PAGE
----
Is MO a Dreamgirls purist who holds Jennifer Hudson in the iciest contempt as some Effie-come-lately MK must confess that she is to this day unable to distinguish Stephanie Mills from Jennifer Holliday.

Or perhaps MO objects to Jamie Foxx. Golddigger, indeed, fuck you very much. And, really, hasn’t he become a tad overexposed in the past year?

Then again, perhaps MO has old axes to grind with Eddie Murphy—whose old comedy videos taught MK to do a James Brown impression.

Perhaps it is sheer folly to knowingly walk into some sort of Dreamgirls diatribe—yea, bring it down on one’s own head. MK may pluck up her courage—or throw caution to the wind—and put the question to MO. She’ll let you know.

16 March 2007

The Cod

Creative Director Grace Coddington is my heroine at Vogue magazine. To me, she seems like the Glenda the Good Witch, the isle of common sense and humor, in the Oz that is the industry.

I imagine she works hard, loves what she does and--no doubt--enjoys the perks of her world. But I think of her as the thinking woman's editor. In photos I've seen she's not a label victim. The Cod looks ready to get down to business and as if she brooks no foolishness.

I see her cloud of red hair in my mind's eye as she relaxes at home. She sits knitting as she reads a beautifully photographed book about 20th-century Finnish textiles and clothing. The cat drowsing on her feet is undisturbed as she rises to show her partner coiffure master Didier Malige a particularly stunning example. They have a light lunch, then motor over to an event sponsored by the Costume and Textile Collection at a nearby historical society. Afterward--it's a summer weekend--more reading and a walk before bed. The Cod's outfits are comfortable, yet unusual.

Erm, ok, I'm pretty much assuming The Cod is the way I want to be at the full height of my power and maturity. But I wouldn't be surprised if some of it were true.

10 March 2007

So Fresh, So Clean

The fresh and clean I refer to is the design of Selvedge, a journal about textiles--only not stodgy and insufferably boring--or pitiful in that tacky art-to-wear kind of way. The issues are works of art, as one would expect from people passionate about the beauty of textiles. Each issue has a theme. There's something for everyone: "Directed towards an international, discerning audience, [it] covers fine textiles in every context: fine art, interiors, fashion, travel and shopping." The only uncool thing about Selvedge is how sodding expensive it is. "How can a magazine cost $20 dollars?!" I yelped the first time I encountered a copy at the Barnes & Noble on the east side of Madison, WI. Yep, $20. Selvedge is British--and Britmags do cost a bit more. Subscribing, though, is nominally less expensive!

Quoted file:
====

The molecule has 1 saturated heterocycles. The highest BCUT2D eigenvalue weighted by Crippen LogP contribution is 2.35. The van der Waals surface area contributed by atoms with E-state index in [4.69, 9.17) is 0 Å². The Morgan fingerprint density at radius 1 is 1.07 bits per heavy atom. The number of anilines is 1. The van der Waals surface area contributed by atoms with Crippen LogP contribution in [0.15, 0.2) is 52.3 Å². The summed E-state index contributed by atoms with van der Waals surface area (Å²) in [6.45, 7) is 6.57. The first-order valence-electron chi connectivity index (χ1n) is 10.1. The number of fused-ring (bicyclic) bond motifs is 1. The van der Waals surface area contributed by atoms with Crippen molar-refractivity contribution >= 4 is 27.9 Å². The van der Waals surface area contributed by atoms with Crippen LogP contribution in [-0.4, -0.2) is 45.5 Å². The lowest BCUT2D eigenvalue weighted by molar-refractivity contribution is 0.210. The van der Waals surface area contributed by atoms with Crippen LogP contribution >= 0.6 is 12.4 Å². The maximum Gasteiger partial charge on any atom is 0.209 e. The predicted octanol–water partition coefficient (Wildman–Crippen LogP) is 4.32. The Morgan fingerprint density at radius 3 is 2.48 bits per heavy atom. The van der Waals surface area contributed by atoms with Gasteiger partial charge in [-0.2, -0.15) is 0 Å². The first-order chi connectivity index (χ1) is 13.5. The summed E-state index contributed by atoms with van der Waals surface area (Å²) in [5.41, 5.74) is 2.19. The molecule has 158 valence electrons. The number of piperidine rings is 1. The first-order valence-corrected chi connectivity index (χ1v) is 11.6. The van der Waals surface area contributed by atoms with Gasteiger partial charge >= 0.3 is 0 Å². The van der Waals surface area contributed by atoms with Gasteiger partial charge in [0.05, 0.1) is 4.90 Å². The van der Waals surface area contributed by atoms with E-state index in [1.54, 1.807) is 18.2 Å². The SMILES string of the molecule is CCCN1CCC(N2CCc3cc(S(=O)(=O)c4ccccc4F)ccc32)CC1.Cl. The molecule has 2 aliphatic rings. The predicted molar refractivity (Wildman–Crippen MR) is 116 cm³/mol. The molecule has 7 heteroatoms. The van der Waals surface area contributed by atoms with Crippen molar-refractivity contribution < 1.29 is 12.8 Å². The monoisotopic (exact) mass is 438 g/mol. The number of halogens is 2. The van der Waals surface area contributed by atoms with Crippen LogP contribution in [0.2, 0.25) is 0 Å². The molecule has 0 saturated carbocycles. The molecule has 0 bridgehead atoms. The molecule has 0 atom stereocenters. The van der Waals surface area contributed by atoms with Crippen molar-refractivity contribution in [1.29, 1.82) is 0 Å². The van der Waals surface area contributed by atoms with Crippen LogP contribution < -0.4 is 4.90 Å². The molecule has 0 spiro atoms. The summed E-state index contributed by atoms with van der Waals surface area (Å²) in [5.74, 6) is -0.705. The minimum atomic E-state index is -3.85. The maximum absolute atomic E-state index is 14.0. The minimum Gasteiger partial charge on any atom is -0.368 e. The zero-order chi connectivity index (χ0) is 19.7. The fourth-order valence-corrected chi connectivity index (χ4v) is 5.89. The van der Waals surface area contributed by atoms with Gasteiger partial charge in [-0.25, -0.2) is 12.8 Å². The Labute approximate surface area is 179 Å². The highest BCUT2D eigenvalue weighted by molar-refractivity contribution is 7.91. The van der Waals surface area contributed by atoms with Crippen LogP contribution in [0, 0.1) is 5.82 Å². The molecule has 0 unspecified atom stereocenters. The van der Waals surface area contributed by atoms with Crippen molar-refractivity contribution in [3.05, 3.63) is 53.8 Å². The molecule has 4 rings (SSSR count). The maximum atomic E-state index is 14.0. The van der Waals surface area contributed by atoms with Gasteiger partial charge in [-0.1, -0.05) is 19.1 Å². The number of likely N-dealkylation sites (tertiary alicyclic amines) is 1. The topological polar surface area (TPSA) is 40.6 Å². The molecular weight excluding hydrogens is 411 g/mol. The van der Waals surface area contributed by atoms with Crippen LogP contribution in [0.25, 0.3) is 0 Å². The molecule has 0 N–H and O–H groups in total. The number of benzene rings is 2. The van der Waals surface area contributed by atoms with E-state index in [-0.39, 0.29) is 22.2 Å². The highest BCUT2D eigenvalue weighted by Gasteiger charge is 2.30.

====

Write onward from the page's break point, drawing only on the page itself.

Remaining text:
21 February 2007

MK to Jeans: Drop Dead

Ms. K has had this on her mind for several weeks now. She will be the first to sound the alarm. Without preamble: jeans are over. Yes. It was inevitable, really. MK winces at paying more than $50, topping out at $55. In a materialistic moment around the turn of the century, she found herself in Henri Bendel or Barneys heatedly arguing with herself about buying Paper Denim & Cloth cheap for $99. And, honey, these days, the girl finding status jeans for $99 would count herself oh, so lucky. Since 1999 MK and the everyone else have suffered through jeans with sequins, glitter, rhinestones, buttons, beads, faux spray paint, feathers, decals; jeans abraded, scratched, ripped, dipped in acid, attacked with enzymes, aged, boiled, distressed, whiskered; jeans made on special looms in Japan, made to measure; jeans with ridiculous pocket crap, jeans to make booties look bigger, butt-cleavage revealers, jeans to make butts look smaller; skinny jeans, bootcut, low-rise, stovepipe, sexy, flare, bell bottom, elephant leg, palazzo, this fit, that fit--and even the ill-conceived "patchwork" jean. But that's it. This far--and no further. Enough. We need to give jeans a rest.

Of course, MK cannot make a statement so bracingly true as to be hyperbolic without offering readers suggestions. She's not going to tell you to cast off jeans and leave you with a poor, naked bum! As is often the case, let's look to "ethnic" or "folk" costume, kittens. MK once read an interview with Tilda Swinton in which Til mentioned Thai fisherman pants. MK was intrigued. So, there's one option. Flipping through old issues of Fiber Arts, MK noticed an ad for Folkwear's "Japanese Field Clothing." How about so-called harem pants? Or salwars? Churidars are very stylish. Or the southeastern Asian sampot.